Tu B’Av: The Mysterious Jewish Holiday of Love

While the Hebrew month of Av is primarily known for being a solemn time in the Jewish calendar, each year on the 15th of the month, the ‘minor’ Jewish holiday of Tu B’Av comes along to break up the dreary mood with a festive day of happiness and celebration. Though the origins of this holiday remain somewhat mysterious, as does its ancient customs and observances, underneath the layers of obscurity lies the fascinating story of a festival celebrated in the name of love, forgiveness, and miracles!

From the Beginning

The earliest known mention of Tu B’Av in Jewish sources can be found in the Mishnah, which describes the 15th of Av as ‘the only festive holiday in the Jewish calendar that is as joyful as Yom Kippur.’ Considering the lofty significance of Yom Kippur as both the holiest day and the happiest day of the year, this statement might be surprising, but the Sages offer the following explanation: The reason why the Mishnah equates the joyfulness of Tu B’Av with the gladness of Yom Kippur is that both holidays notably share a theme of atonement. Just as Yom Kippur marks the day God forgave Israel for the Sin of the Golden Calf; likewise, Tu B’Av marks the day when God forgave Israel for the Sin of the 12 Spies, giving us a worthy cause to celebrate.

Tu B’Av in the Times of the Temple

According to the Talmud, it was customary for the unmarried daughters of ancient Israel to go out into the vineyards on the 15th of Av dressed all in white, to dance before single men in hopes of attracting a husband. These girls would call to their spectators, “Choose who will become your wife!” urging those watching to select their prospective brides from amongst the dancers. The profound beauty of this unique tradition is that it allowed many girls from impoverished homes to have a chance to find a husband since their lack of dowries often discouraged a potential match from expressing interest in them. As such, during the times of the Temple, Tu B’Av was primarily a festival for matchmaking and marriage, which explains why even in modern times, Tu B’Av is still considered a good day for celebrating weddings or engagements. Furthermore, because Jewish tradition asserts that on his wedding day, a groom is forgiven for his sins (similar to Yom Kippur) this custom reinforces the idea that Tu B’Av is ultimately a day of forgiveness.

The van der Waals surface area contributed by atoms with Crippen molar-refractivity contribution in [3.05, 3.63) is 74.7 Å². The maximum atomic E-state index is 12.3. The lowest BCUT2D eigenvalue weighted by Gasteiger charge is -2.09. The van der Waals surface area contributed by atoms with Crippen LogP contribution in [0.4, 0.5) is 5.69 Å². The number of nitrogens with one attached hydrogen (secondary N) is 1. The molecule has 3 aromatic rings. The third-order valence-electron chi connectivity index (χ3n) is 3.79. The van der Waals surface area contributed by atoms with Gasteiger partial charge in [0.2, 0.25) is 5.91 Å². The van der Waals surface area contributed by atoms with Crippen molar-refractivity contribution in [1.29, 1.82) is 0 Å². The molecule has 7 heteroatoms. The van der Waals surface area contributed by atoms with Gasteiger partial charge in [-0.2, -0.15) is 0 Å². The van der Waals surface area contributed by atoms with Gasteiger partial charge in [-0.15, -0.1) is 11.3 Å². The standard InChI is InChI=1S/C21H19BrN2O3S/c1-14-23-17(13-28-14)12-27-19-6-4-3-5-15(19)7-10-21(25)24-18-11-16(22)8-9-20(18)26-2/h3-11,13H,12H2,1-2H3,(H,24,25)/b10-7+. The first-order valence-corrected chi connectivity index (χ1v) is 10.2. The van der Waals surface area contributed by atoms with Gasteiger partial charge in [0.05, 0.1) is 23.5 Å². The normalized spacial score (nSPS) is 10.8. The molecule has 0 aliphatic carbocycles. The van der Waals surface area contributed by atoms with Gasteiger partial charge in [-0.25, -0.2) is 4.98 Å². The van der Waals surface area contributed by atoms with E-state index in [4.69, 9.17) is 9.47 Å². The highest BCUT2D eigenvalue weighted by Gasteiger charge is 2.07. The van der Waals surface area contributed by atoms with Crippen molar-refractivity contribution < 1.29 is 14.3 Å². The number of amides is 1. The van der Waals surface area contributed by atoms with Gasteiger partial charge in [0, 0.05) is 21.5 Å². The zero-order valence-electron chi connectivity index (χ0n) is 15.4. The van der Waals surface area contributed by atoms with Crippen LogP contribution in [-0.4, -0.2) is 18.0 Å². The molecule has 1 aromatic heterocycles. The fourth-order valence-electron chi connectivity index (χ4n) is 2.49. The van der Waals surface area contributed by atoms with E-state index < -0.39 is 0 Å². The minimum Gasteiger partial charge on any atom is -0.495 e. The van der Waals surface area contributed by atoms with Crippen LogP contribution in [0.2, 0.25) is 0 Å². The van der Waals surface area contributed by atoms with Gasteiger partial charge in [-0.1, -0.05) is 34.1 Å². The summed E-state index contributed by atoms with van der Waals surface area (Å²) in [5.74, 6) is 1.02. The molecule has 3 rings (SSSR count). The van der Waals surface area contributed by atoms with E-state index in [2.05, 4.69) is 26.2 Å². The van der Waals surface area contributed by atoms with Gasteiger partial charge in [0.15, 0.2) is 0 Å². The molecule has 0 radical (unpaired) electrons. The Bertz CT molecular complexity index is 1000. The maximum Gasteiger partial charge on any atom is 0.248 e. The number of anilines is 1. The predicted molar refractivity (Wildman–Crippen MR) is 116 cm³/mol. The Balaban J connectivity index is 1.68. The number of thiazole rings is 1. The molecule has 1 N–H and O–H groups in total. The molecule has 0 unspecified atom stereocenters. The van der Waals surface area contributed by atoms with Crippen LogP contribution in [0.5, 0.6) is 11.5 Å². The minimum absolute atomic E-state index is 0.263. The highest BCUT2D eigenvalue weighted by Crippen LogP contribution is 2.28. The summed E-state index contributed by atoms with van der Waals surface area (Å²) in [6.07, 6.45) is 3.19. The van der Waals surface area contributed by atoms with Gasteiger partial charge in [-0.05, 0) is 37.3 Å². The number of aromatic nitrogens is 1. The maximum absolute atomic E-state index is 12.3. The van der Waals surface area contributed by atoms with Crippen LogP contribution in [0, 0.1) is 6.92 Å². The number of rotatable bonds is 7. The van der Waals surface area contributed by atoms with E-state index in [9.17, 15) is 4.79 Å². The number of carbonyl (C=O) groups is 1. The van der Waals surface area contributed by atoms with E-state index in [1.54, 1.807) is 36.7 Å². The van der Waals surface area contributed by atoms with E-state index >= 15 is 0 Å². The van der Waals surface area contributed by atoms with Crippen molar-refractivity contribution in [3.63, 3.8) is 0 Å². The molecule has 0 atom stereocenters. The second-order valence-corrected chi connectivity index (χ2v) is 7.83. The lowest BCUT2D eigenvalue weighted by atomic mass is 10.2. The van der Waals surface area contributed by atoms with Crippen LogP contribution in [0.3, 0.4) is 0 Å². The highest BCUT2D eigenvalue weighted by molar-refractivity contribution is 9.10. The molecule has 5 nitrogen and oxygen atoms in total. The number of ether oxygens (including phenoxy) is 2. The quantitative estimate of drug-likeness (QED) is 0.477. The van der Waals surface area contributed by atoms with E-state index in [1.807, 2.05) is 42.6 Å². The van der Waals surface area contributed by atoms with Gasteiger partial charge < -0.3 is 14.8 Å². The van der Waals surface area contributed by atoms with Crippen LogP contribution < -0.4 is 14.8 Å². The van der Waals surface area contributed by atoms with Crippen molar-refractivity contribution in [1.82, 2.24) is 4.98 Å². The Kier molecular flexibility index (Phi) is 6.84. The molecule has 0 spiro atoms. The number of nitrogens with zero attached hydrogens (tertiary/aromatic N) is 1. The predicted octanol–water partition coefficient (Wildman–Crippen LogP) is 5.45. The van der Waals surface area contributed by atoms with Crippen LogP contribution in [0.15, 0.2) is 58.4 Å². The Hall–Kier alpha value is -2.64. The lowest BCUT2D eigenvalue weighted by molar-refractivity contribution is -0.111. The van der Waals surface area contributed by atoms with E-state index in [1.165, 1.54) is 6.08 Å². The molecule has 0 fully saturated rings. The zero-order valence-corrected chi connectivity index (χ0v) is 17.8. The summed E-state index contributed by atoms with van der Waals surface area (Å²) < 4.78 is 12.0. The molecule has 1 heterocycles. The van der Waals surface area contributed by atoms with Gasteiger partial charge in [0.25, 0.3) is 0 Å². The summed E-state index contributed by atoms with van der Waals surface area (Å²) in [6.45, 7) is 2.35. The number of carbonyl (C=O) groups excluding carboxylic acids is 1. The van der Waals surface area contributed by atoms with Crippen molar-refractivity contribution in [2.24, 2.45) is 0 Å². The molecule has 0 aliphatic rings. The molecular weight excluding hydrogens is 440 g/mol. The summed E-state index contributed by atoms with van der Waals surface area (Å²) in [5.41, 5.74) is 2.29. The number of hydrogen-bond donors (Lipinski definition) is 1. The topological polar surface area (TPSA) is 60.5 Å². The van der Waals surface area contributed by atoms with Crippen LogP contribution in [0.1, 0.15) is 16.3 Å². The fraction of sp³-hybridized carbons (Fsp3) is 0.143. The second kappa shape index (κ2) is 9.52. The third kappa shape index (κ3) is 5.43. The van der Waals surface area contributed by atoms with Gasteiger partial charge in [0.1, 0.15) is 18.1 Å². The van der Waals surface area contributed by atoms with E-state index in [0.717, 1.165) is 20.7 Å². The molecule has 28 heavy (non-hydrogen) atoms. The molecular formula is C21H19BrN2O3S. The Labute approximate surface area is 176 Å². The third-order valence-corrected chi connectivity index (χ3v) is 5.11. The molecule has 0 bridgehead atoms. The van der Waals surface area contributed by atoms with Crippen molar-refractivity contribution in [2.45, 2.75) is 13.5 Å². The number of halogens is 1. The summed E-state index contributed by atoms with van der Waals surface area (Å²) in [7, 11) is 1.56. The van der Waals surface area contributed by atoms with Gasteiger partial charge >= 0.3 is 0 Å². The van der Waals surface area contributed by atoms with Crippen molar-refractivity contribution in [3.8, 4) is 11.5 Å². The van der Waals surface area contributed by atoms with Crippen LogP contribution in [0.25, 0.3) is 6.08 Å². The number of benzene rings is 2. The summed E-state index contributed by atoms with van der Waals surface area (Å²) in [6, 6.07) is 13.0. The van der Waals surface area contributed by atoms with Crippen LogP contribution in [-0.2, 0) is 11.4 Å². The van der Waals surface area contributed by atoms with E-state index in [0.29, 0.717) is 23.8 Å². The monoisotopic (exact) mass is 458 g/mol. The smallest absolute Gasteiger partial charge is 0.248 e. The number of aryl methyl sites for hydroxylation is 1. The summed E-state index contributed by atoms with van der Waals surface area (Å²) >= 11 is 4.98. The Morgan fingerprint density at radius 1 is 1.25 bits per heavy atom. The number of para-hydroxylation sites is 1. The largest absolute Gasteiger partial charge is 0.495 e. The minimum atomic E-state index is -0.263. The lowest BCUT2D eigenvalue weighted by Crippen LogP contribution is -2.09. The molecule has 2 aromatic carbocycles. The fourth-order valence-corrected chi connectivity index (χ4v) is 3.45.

Tu B’Av Today

For many centuries, very little was done to celebrate Tu B’Av, apart from omitting certain prayers during prayer service; however, this all changed with the re-establishment of Jewish independence in the State of Israel. The return of Jews to the Holy Land inspired a social movement focused on reviving forgotten aspects of ancient Jewish culture, including the celebration of ‘lost’ biblical holidays like Tu B’Av. Because of their efforts, over the decades Tu B’Av has been reborn as a modern holiday for celebrating love and romance, with many Israelis using the 15th of Av as a chance to enjoy a night of singing and dancing at local festivals or an opportunity to shower their significant others with romantic gifts symbolizing their commitment and love.

While many within Israel’s orthodox circles have yet to embrace Tu B’Av’s present incarnation, a growing number of Israelis from the secular-to-modern Jewish communities have expressed enthusiasm for wider acceptance of this ancient-turned-modern holiday of love, suggesting that in the future, this holiday may eventually become even more popular than it is today!

As always, we wish you all a very happy holiday! If you enjoyed this article and want to celebrate Tu B’Av this year with something amazing from Israel, make sure you check out our spectacular Buying Guide to find great gift ideas for your special someone!

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